We are in Public Review!
Welcome to the BTABoK 3.0 (formerly known as the ITABoK), the next release of the BTABoK focused equally on business and technology for architects. We are taking feedback for the full release and are now entering the review cycle so we welcome your comments. The previous published version can always be accessed at ITABoK version 2.0
“Quote: People think the free market is a philosophy; they believe it is a creed. It is none of those things. The free market is a bathroom scale; it is a measuring tape; it’s simply a measurement.”P. J. O’Rourke
What is Measurement
- ascertain the size, amount, or degree of (something) by using an instrument or device marked in standard units. “the amount of water collected is measured in pints.”
- assess the importance, effect, or value of (something). “it is hard to measure teaching ability.”
The definitions of ‘to measure’ give a clear picture of why it is critical to an organization. Measurement is the act of understanding the standard units or value of anything. The measurement consists of agreements surrounding what is to be measured, what teams are used to measure it, and what the resulting measurement means or indicates. This process is neither easy nor exceptionally accurate. Even in common measurements like the kilogram and the pound, there has been considerable variation in methods and techniques, and meaning. However, no company or government agency could understand their product, service, or capabilities without measurement, much less set a plan for change and growth.
The basis for measurement is a set of commonly held beliefs about what a symbol or a particular unit of measure means and what it represents. For example, is the kilogram a unit of weight? How does it relate to a team of mass? And how are those two things related to developing a turbine engine or a bottle of cola? These tools, while initially appearing simple, are in fact regulated and debated around the world. This underlies the business companies do every day, from currencies to shipping. Thus understanding measurements are critical to understanding business. Business capabilities, value methods, and realization of benefits are all underscored by costs to lead time measurements. In one instance, a significant charity converted or compared all measures internally to a ‘unit of a good,’ allowing them to compare and contrast projects, programs, and proposals based on how good they would be for humanity.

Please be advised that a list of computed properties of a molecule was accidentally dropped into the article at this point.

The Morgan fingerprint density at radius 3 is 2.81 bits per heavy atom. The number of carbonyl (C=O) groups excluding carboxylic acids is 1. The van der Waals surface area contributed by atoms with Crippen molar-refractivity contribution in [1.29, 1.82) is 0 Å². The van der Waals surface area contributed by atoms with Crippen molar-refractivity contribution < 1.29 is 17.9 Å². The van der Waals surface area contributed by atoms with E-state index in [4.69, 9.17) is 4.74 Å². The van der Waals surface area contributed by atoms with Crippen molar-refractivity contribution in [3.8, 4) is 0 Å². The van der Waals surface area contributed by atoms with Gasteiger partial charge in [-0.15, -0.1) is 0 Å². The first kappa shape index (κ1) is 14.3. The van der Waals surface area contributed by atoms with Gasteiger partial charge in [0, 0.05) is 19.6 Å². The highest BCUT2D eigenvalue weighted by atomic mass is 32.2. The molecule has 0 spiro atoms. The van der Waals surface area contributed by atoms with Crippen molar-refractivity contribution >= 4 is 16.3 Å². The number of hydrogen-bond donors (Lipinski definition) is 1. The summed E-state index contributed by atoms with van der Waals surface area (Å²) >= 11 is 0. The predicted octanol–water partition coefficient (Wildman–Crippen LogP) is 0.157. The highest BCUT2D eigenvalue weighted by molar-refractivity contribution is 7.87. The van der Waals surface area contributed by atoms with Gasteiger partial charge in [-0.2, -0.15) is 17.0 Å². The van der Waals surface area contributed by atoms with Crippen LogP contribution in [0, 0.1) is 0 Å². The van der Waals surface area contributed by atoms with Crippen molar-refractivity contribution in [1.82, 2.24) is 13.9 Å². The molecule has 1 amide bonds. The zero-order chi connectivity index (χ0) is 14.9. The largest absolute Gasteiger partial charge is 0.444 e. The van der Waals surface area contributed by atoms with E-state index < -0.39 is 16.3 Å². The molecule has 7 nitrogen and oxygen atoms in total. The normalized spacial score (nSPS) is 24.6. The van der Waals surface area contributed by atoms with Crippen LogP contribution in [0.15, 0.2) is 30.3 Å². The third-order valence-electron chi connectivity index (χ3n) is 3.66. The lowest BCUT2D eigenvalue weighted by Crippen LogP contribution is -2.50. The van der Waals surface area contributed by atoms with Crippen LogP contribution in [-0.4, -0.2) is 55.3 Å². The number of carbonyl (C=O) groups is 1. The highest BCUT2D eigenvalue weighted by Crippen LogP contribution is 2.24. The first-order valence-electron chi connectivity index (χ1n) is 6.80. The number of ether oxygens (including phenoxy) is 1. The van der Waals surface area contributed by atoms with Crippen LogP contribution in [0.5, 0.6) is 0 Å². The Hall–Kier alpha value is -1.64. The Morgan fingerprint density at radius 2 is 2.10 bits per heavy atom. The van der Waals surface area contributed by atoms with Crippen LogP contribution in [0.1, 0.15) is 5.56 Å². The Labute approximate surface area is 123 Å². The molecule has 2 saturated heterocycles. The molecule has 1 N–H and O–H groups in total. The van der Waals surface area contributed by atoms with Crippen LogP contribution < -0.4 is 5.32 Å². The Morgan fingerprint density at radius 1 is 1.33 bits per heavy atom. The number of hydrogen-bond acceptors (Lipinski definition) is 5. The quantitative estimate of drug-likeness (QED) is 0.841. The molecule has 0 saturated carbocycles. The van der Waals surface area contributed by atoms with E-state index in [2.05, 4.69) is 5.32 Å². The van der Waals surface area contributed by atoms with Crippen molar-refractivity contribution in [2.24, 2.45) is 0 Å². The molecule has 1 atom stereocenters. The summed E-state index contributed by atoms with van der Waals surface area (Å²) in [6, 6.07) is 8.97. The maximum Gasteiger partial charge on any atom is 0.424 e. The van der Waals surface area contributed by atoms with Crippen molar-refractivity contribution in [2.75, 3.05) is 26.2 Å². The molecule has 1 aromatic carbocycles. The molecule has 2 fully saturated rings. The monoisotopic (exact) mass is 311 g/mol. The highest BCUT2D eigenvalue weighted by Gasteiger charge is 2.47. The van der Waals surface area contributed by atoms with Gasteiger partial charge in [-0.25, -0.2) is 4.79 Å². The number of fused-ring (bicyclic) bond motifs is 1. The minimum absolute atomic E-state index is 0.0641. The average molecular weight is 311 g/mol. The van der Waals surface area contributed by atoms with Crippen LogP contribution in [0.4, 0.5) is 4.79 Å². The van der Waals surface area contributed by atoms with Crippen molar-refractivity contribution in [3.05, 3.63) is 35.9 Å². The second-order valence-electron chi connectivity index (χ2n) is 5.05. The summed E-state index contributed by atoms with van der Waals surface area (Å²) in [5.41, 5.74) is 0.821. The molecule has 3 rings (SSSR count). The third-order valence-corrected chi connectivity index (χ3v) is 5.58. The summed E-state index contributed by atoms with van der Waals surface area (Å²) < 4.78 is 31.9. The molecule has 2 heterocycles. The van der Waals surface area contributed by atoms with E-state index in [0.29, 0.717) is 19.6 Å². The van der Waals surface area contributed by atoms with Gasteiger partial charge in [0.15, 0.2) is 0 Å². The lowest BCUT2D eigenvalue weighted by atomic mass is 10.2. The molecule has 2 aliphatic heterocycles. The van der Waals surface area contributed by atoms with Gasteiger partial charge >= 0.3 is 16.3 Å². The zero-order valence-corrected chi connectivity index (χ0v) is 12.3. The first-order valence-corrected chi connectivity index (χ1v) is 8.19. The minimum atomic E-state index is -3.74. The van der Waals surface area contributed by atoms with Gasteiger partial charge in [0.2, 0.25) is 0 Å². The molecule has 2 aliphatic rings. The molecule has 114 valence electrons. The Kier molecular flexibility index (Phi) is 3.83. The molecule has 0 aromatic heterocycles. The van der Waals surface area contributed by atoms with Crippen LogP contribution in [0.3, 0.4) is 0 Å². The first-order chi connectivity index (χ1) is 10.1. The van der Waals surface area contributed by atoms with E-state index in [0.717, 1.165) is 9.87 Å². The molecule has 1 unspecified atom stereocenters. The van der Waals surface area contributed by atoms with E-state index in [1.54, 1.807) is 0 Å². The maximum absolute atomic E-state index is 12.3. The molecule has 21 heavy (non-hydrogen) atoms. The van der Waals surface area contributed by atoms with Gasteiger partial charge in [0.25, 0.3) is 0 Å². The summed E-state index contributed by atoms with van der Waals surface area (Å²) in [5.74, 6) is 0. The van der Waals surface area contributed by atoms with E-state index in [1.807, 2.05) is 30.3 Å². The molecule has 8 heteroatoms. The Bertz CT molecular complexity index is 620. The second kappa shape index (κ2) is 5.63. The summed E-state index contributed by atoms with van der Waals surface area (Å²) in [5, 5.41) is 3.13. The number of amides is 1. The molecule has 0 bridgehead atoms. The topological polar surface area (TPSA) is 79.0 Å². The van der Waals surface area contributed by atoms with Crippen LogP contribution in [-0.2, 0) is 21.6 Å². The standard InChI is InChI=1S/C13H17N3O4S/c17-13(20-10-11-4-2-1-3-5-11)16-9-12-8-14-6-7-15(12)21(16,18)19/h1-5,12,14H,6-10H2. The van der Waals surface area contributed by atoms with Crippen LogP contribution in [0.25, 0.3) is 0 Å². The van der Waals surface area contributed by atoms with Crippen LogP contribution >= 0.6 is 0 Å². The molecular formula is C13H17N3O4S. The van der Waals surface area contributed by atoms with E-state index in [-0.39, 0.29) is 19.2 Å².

Measurement as a Continuous Event
Measuring is as natural to humans as breathing. Employees, owners, investors, journalists, employees are constantly measuring everything around them, from team satisfaction to payscales. To do this, they use a continuous set of internal measures, which are generally very ‘fuzzy’ and often quite personal. Job satisfaction, work effectiveness, and efficiency are all a part of these internal measures people use to understand how they fit in their environment and how well that environment is functioning.
Measuring often happens at drastically different scopes and is a continuous evolution and cycle. The company’s profitability versus the customer satisfaction in a specif product is two very different measurements at significantly different degrees. This means that people must navigate fuzzy, subjective numbers and be able to compare two radically different concepts and find a unique and agreed meaning to those that can be rationalized into action. This process is challenging and ongoing and is subject to significant confusion.
Why is Measurement Important to Architects
Each of the continuous events articles is linked to critical aspects of success in digital advantage. Measurement especially has a fundamental role in understanding how to select and produce value in digital initiatives. How should an investor (budget team, stakeholder, etc.) understand the importance of a cloud initiative in terms of return compared to a marketing initiative? The ability to make these measurements translations can be the difference between massive investment in technology or the opposite. For a long time, technologists have struggled with creating these kinds of arguments and making a case for investment. Measurement is the first step in the benefits realization and value methods activities which allow architects to hold their own in these discussions.
Measurement is also fundamental to achievement and progress. Velocity in digital operations is about measuring the speed of delivery, whereas digital mindsets are about measuring something less tangible. But even these measures are not clear. For example, velocity might be measured by the number of completed, accepted, and running in production, or it might be measured by how quickly a team can change course and deliver against a new pattern or architecture style. Even within the most common measures lies complexity.
Approach to Measurement
Measurements are related to understanding what is valuable to measure. There are many sides to understanding measurements, but the value categories can be used to understand the measures applicable to an organization.
Figure 1 Value Categories in Measurement
The critical aspect of understanding measures are:
- The idea or object to be measured.
- The units of measurement.
- The outputs or correlations to the measurement.
- The translation between those items to meaning.
An excellent measurement includes a solid understanding of what is being measured. For example, in a value stream, lead time is a measurement that represents the total time it takes for an item to move forward, including both direct and wait time.